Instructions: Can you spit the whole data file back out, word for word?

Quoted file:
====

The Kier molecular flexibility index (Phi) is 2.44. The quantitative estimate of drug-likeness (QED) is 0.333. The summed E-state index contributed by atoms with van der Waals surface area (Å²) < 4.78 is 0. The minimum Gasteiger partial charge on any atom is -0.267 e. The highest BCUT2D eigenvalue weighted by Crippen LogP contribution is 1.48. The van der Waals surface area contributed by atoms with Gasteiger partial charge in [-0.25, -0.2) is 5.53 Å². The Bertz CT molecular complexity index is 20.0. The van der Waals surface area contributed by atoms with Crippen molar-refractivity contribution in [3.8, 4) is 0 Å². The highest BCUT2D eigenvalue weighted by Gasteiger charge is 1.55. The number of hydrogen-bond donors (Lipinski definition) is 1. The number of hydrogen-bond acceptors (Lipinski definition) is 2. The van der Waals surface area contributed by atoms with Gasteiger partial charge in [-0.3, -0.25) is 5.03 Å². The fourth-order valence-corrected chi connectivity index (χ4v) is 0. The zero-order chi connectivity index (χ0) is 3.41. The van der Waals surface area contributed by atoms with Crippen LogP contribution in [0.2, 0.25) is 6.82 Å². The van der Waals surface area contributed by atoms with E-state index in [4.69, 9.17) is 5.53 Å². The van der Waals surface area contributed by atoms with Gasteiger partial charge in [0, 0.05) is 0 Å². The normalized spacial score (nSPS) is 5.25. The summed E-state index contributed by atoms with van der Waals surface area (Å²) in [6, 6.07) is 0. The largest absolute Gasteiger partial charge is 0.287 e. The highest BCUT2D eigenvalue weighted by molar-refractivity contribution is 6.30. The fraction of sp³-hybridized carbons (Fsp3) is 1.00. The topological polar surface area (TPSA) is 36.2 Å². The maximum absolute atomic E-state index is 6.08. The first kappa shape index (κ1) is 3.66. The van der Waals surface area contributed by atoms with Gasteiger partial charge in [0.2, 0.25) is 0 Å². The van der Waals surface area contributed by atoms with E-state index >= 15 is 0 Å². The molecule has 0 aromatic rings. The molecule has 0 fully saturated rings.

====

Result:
The Kier molecular flexibility index (Phi) is 2.44. The quantitative estimate of drug-likeness (QED) is 0.333. The summed E-state index contributed by atoms with van der Waals surface area (Å²) < 4.78 is 0. The minimum Gasteiger partial charge on any atom is -0.267 e. The highest BCUT2D eigenvalue weighted by Crippen LogP contribution is 1.48. The van der Waals surface area contributed by atoms with Gasteiger partial charge in [-0.25, -0.2) is 5.53 Å². The Bertz CT molecular complexity index is 20.0. The van der Waals surface area contributed by atoms with Crippen molar-refractivity contribution in [3.8, 4) is 0 Å². The highest BCUT2D eigenvalue weighted by Gasteiger charge is 1.55. The number of hydrogen-bond donors (Lipinski definition) is 1. The number of hydrogen-bond acceptors (Lipinski definition) is 2. The van der Waals surface area contributed by atoms with Gasteiger partial charge in [-0.3, -0.25) is 5.03 Å². The fourth-order valence-corrected chi connectivity index (χ4v) is 0. The zero-order chi connectivity index (χ0) is 3.41. The van der Waals surface area contributed by atoms with Crippen LogP contribution in [0.2, 0.25) is 6.82 Å². The van der Waals surface area contributed by atoms with E-state index in [4.69, 9.17) is 5.53 Å². The van der Waals surface area contributed by atoms with Gasteiger partial charge in [0, 0.05) is 0 Å². The normalized spacial score (nSPS) is 5.25. The summed E-state index contributed by atoms with van der Waals surface area (Å²) in [6, 6.07) is 0. The largest absolute Gasteiger partial charge is 0.287 e. The highest BCUT2D eigenvalue weighted by molar-refractivity contribution is 6.30. The fraction of sp³-hybridized carbons (Fsp3) is 1.00. The topological polar surface area (TPSA) is 36.2 Å². The maximum absolute atomic E-state index is 6.08. The first kappa shape index (κ1) is 3.66. The van der Waals surface area contributed by atoms with Gasteiger partial charge in [0.2, 0.25) is 0 Å². The van der Waals surface area contributed by atoms with E-state index >= 15 is 0 Å². The molecule has 0 aromatic rings. The molecule has 0 fully saturated rings.